and President Donald Trump has threatened to ban it unless an American company takes control of its domestic operations.
That set off a bidding contest that’s roped in some of America’s top corporations, including Microsoft, Oracle and Walmart.
While Microsoft is no longer a contender — the company on Sept. 13 announced its bid was rejected by ByteDance — Oracle appears to have emerged victorious and Walmart may still have a small part to play.
Oracle has agreed to become TikTok’s business partner in the United States, though it’s not clear that the proposed deal will appease government officials on either side, who have indicated they intend to carefully review any new arrangement.
The latest major development came Friday, when the US Department of Commerce said it would ban Americans from downloading TikTok and WeChat, another Chinese-owned app, as of Sunday.
What is clear is that the fight over TikTok is bigger than who owns an app popular with Generation Z.
It’s also about the future of US-China relations, and the murky new rules businesses are forced to navigate as tensions between the world’s two biggest economies ramp up.
Oracle said it submitted a proposal to the US Treasury Department earlier this week to partner with TikTok in the United States.
But the companies have yet to secure support from either Trump or Beijing, which means the saga is far from over.
Under the deal, ByteDance will continue to be TikTok’s majority shareholder, according to a person familiar with the matter.
TikTok would set up its headquarters in the United States, the person said, while Oracle will host TikTok’s user data and review TikTok’s code for security.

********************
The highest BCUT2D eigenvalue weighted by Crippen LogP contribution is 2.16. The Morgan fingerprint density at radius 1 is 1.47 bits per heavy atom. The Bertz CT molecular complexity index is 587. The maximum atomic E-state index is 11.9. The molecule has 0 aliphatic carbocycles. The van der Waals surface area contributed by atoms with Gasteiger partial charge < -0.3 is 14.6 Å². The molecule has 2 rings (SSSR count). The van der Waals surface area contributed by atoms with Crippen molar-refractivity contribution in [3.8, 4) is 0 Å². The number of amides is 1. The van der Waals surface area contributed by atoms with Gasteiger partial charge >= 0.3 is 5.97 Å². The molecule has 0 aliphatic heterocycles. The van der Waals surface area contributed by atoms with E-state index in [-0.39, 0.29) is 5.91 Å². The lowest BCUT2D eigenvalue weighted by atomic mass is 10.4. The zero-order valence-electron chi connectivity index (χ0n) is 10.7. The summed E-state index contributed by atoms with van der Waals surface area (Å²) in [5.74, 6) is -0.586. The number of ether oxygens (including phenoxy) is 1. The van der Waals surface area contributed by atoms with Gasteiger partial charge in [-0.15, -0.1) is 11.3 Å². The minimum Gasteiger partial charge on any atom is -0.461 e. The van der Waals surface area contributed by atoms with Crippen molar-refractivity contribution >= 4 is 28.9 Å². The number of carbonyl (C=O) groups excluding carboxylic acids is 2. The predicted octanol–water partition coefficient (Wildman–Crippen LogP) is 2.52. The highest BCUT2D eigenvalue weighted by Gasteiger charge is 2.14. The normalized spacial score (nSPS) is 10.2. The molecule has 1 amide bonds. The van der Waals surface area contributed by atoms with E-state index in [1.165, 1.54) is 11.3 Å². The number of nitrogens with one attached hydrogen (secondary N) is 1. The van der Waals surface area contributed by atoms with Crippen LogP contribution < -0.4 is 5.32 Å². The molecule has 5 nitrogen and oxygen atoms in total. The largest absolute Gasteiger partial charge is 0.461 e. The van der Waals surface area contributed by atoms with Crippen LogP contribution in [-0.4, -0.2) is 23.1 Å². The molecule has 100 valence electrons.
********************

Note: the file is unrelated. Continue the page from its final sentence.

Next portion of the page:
The company would plan to file for an initial public offering on a US stock exchange in about 12 months.
That structure could be problematic. Trump said this week that he would oppose an arrangement that left ByteDance with majority control.
“Conceptually, I can tell you I don’t like that,” he told reporters Wednesday.
“If that’s the case, I’m not going to be happy with that.”
On Friday, the US government raised the stakes. Any moves to distribute or maintain TikTok on a US app store will be prohibited starting on Sunday, the Commerce Department said in a statement.
In addition, it will be illegal to host or transfer internet traffic associated with TikTok as of November 12, it said.
“At the president’s direction, we have taken significant action to combat China’s malicious collection of American citizens’ personal data,” said Commerce Secretary Wilbur Ross in a statement.
How did we get here?
The frenzy kicked off in early August when Trump signed an executive order that would effectively ban TikTok in the United States unless ByteDance could find an American owner for its US operations by Sept. 20.
The Trump administration expressed concerns that the hugely popular app could be used as a spying tool by Beijing.
Authorities also fear that it could be leveraged to collect personal data on US citizens, or to censor speech deemed sensitive by the Chinese government.
TikTok has denied those allegations. The company has said its data centers are located entirely outside of China and that none of that data is subject to Chinese law.
The Oracle announcement came days before the executive order was due to take effect.
Some experts think the proposed deal could pass muster because of Trump’s ties to cofounder Larry Ellison, a supporter of the president. CEO Safra Katz has also donated to Trump’s reelection bid.
Still, the decision was a surprise to some following negotiations who expected a joint bid from Microsoft and Walmart to win the day.